Peter Gatien isn't the only club owner singing the quality-of-life blues these days. While the attention of journalists and clubgoers remains fixed on the ongoing drama at Gatien's Tunnel (which began on April 17 with an early-morning raid in the club's vicinity that netted twelve people on drug-dealing and possession charges, thus giving the police cause to padlock the cavernous West Chelsea space), club owners and promoters around the city say that they've been feeling just as much heat from the cops as the headline-grabbing nightlife impresario has.
"They're targeting everybody -- it's not just one or two clubs," says the manager of one prominent New York club who prefers to remain anonymous. "I think I'm doing a good job, but maybe I'm not," the manager says nervously. "Maybe they'll shut me down tomorrow."
John Emmanuel Gartmann, promoter of TriBeCa outpost Vinyl's colorful, circuslike trance party Tsunami, shares the fatalistic mood. "The reality is," he says ominously, "if they want to get you, they will." Gartmann isn't being paranoid; he says that Vinyl's management received a tip from police that undercover officers would be visiting Tsunami. So for his most recent event, Vinyl hired seven extra security guards -- at Gartmann's expense. "I would have been in the black had it not been for that," he says with a sigh. "But I barely broke even."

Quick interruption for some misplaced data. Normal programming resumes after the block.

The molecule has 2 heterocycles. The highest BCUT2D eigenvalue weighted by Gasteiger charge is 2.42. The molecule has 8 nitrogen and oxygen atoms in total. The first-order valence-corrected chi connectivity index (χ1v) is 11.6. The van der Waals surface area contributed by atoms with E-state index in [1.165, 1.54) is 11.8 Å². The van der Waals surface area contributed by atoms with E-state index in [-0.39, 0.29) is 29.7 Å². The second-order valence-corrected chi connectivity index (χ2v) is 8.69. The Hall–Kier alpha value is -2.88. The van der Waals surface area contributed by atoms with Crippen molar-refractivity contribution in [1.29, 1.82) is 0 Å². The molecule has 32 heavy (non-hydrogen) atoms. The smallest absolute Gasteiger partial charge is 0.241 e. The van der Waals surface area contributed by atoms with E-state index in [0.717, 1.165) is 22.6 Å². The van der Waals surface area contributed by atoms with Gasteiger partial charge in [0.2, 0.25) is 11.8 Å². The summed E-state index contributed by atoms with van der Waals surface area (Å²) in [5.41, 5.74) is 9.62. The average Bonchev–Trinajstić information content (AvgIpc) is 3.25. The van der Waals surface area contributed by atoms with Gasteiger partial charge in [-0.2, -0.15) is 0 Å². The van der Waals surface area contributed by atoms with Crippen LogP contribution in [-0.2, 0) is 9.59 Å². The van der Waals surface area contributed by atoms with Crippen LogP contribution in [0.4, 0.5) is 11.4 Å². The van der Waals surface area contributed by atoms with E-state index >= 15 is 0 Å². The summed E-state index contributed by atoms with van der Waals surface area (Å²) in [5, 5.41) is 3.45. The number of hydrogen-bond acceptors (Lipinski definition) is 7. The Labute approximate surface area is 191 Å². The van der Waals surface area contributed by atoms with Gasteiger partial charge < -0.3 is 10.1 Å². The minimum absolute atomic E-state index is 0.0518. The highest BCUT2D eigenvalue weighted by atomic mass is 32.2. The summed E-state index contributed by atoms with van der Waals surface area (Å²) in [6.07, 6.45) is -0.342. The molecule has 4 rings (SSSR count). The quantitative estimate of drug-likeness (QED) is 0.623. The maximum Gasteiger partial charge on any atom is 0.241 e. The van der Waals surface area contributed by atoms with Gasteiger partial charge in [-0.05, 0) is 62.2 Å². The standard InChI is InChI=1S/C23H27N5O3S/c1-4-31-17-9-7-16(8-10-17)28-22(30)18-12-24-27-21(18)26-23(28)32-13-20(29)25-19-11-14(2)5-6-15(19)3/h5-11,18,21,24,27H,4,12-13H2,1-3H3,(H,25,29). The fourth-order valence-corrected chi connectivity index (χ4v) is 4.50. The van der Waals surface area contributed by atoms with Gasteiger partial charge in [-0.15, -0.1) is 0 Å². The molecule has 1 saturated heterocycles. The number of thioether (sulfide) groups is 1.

Gartmann's economic hardship isn't unique. Mac McFarlane, co-promoter of Sound Factory's electronica-oriented Friday-night party Elevate, says that he lost at least $6,000 in hotel, airfare, and booking fees on April 30 when cops padlocked the club just hours before it was set to open. McFarlane had flown in three big-name D.J.'s for the event -- Stacey Pullen from Detroit, Donald Glaude from Seattle, and Terry Mullan from Chicago -- and is considering whether he ever wants to invite out-of-town artists to play at Elevate again. "I am rethinking the direction of this night," he says. McFarlane also says that stepped-up security measures at the door, like forcing patrons to remove their shoes for inspection, has soured the clubgoing experience. "You feel like you're in Beirut," he says.
Small-club owners are being hit hard by the crackdown, too. The owner of a West Village lounge complains of repeated ticketing for noise violations. And he suspects that undercover officers have been visiting his space regularly, even though his patrons are in their thirties and certainly not a part of the often hedonistic, drug-fueled dance culture. "I don't doubt for a second that they've come in," he says bitterly. "To the police, we're about a half a step above drug dealers and pimps." The NYPD, for its part, acknowledges through a spokesperson "stepped-up enforcement in response to complaints from the community."
Nightlife's movers and shakers aren't optimistic that the situation will improve anytime soon. "If you went to the Met and had to go through a full-body search at the door, you wouldn't go back," says McFarlane. Gartmann offers an even more caustic assessment of the state of clubland. "New York used to be the center of international nightlife," he says angrily. "Now it's one of the most boring places on Earth.